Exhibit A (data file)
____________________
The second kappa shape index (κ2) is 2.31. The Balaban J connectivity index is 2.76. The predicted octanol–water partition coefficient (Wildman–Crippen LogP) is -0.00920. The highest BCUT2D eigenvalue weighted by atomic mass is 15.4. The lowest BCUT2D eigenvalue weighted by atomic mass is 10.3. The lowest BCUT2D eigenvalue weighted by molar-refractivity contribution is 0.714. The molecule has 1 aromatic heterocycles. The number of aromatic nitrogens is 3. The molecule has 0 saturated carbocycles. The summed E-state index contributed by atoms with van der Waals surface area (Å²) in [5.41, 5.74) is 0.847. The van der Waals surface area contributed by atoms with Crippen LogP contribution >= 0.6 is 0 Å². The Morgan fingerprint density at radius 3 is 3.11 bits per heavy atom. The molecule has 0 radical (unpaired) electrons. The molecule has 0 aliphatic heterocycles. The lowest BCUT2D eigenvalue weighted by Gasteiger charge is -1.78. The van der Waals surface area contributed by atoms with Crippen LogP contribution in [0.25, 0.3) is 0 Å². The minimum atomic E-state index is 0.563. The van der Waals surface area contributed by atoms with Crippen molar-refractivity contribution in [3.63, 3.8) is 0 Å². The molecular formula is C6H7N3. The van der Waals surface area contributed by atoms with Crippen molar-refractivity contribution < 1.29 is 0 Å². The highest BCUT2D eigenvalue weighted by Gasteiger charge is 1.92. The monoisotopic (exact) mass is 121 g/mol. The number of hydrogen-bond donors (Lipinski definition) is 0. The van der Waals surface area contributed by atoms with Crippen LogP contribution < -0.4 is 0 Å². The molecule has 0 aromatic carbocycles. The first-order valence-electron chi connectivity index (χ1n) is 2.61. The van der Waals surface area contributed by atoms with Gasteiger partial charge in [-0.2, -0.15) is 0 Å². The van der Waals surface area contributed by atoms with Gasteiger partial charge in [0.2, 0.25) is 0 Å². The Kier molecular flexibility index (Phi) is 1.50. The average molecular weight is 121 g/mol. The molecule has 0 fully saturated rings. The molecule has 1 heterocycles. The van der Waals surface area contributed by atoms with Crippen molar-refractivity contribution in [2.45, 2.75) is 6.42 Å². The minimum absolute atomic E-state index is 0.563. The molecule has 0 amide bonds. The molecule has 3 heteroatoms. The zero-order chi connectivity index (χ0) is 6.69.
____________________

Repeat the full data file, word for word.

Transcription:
The second kappa shape index (κ2) is 2.31. The Balaban J connectivity index is 2.76. The predicted octanol–water partition coefficient (Wildman–Crippen LogP) is -0.00920. The highest BCUT2D eigenvalue weighted by atomic mass is 15.4. The lowest BCUT2D eigenvalue weighted by atomic mass is 10.3. The lowest BCUT2D eigenvalue weighted by molar-refractivity contribution is 0.714. The molecule has 1 aromatic heterocycles. The number of aromatic nitrogens is 3. The molecule has 0 saturated carbocycles. The summed E-state index contributed by atoms with van der Waals surface area (Å²) in [5.41, 5.74) is 0.847. The van der Waals surface area contributed by atoms with Crippen LogP contribution >= 0.6 is 0 Å². The Morgan fingerprint density at radius 3 is 3.11 bits per heavy atom. The molecule has 0 radical (unpaired) electrons. The molecule has 0 aliphatic heterocycles. The lowest BCUT2D eigenvalue weighted by Gasteiger charge is -1.78. The van der Waals surface area contributed by atoms with Crippen LogP contribution in [0.25, 0.3) is 0 Å². The minimum atomic E-state index is 0.563. The van der Waals surface area contributed by atoms with Crippen molar-refractivity contribution in [3.63, 3.8) is 0 Å². The molecular formula is C6H7N3. The van der Waals surface area contributed by atoms with Crippen molar-refractivity contribution < 1.29 is 0 Å². The highest BCUT2D eigenvalue weighted by Gasteiger charge is 1.92. The monoisotopic (exact) mass is 121 g/mol. The number of hydrogen-bond donors (Lipinski definition) is 0. The van der Waals surface area contributed by atoms with Crippen LogP contribution < -0.4 is 0 Å². The molecule has 0 aromatic carbocycles. The first-order valence-electron chi connectivity index (χ1n) is 2.61. The van der Waals surface area contributed by atoms with Gasteiger partial charge in [-0.2, -0.15) is 0 Å². The van der Waals surface area contributed by atoms with Gasteiger partial charge in [0.2, 0.25) is 0 Å². The Kier molecular flexibility index (Phi) is 1.50. The average molecular weight is 121 g/mol. The molecule has 0 fully saturated rings. The molecule has 1 heterocycles. The van der Waals surface area contributed by atoms with Crippen molar-refractivity contribution in [2.45, 2.75) is 6.42 Å². The minimum absolute atomic E-state index is 0.563. The molecule has 0 amide bonds. The molecule has 3 heteroatoms. The zero-order chi connectivity index (χ0) is 6.69.